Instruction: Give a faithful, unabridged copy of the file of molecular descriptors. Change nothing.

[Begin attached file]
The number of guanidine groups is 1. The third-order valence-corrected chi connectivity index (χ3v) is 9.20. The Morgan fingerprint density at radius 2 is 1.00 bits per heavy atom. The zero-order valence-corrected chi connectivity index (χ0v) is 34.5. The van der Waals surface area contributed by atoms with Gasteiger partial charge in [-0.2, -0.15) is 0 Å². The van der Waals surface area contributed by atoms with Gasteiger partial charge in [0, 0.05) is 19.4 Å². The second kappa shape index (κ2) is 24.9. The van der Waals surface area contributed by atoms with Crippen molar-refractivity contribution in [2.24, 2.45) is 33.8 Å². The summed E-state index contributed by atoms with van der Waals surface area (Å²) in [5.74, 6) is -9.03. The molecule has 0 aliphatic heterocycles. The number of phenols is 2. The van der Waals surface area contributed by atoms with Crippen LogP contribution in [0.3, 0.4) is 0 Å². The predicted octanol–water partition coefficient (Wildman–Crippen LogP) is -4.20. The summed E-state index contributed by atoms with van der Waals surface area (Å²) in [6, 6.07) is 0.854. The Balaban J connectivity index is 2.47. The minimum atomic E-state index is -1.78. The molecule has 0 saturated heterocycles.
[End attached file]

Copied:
The number of guanidine groups is 1. The third-order valence-corrected chi connectivity index (χ3v) is 9.20. The Morgan fingerprint density at radius 2 is 1.00 bits per heavy atom. The zero-order valence-corrected chi connectivity index (χ0v) is 34.5. The van der Waals surface area contributed by atoms with Gasteiger partial charge in [-0.2, -0.15) is 0 Å². The van der Waals surface area contributed by atoms with Gasteiger partial charge in [0, 0.05) is 19.4 Å². The second kappa shape index (κ2) is 24.9. The van der Waals surface area contributed by atoms with Crippen molar-refractivity contribution in [2.24, 2.45) is 33.8 Å². The summed E-state index contributed by atoms with van der Waals surface area (Å²) in [5.74, 6) is -9.03. The molecule has 0 aliphatic heterocycles. The number of phenols is 2. The van der Waals surface area contributed by atoms with Crippen LogP contribution in [0.3, 0.4) is 0 Å². The predicted octanol–water partition coefficient (Wildman–Crippen LogP) is -4.20. The summed E-state index contributed by atoms with van der Waals surface area (Å²) in [6, 6.07) is 0.854. The Balaban J connectivity index is 2.47. The minimum atomic E-state index is -1.78. The molecule has 0 saturated heterocycles.